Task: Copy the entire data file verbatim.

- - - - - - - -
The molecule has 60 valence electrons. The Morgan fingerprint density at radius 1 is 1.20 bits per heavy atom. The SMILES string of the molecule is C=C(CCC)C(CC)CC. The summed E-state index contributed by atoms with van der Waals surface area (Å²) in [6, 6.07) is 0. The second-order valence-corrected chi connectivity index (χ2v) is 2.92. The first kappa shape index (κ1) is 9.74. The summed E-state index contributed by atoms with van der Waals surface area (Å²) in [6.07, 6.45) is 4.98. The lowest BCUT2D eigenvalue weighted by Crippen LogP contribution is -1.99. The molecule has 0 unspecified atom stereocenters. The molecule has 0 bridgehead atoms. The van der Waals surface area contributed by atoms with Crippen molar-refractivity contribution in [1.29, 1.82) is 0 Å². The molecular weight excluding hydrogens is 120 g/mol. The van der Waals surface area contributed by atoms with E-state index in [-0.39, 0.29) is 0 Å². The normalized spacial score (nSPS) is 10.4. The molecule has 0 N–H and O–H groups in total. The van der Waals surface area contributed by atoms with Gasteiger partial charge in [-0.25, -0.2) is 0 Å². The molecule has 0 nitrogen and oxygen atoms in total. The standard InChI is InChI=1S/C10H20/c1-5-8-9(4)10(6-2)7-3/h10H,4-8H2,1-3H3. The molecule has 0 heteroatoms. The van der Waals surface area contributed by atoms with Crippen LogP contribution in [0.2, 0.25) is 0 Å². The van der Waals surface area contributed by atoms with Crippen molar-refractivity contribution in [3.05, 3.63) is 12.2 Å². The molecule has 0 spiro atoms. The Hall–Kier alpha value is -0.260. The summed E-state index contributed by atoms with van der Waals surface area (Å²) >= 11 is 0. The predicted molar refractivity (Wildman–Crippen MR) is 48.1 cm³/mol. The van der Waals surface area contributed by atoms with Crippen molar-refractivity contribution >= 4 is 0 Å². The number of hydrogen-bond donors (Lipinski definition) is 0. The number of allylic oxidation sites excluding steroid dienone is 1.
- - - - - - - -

The molecule has 60 valence electrons. The Morgan fingerprint density at radius 1 is 1.20 bits per heavy atom. The SMILES string of the molecule is C=C(CCC)C(CC)CC. The summed E-state index contributed by atoms with van der Waals surface area (Å²) in [6, 6.07) is 0. The second-order valence-corrected chi connectivity index (χ2v) is 2.92. The first kappa shape index (κ1) is 9.74. The summed E-state index contributed by atoms with van der Waals surface area (Å²) in [6.07, 6.45) is 4.98. The lowest BCUT2D eigenvalue weighted by Crippen LogP contribution is -1.99. The molecule has 0 unspecified atom stereocenters. The molecule has 0 bridgehead atoms. The van der Waals surface area contributed by atoms with Crippen molar-refractivity contribution in [1.29, 1.82) is 0 Å². The molecular weight excluding hydrogens is 120 g/mol. The van der Waals surface area contributed by atoms with E-state index in [-0.39, 0.29) is 0 Å². The normalized spacial score (nSPS) is 10.4. The molecule has 0 N–H and O–H groups in total. The van der Waals surface area contributed by atoms with Gasteiger partial charge in [-0.25, -0.2) is 0 Å². The molecule has 0 nitrogen and oxygen atoms in total. The standard InChI is InChI=1S/C10H20/c1-5-8-9(4)10(6-2)7-3/h10H,4-8H2,1-3H3. The molecule has 0 heteroatoms. The van der Waals surface area contributed by atoms with Crippen LogP contribution in [0.2, 0.25) is 0 Å². The van der Waals surface area contributed by atoms with Crippen molar-refractivity contribution in [3.05, 3.63) is 12.2 Å². The molecule has 0 spiro atoms. The Hall–Kier alpha value is -0.260. The summed E-state index contributed by atoms with van der Waals surface area (Å²) >= 11 is 0. The predicted molar refractivity (Wildman–Crippen MR) is 48.1 cm³/mol. The van der Waals surface area contributed by atoms with Crippen molar-refractivity contribution >= 4 is 0 Å². The number of hydrogen-bond donors (Lipinski definition) is 0. The number of allylic oxidation sites excluding steroid dienone is 1.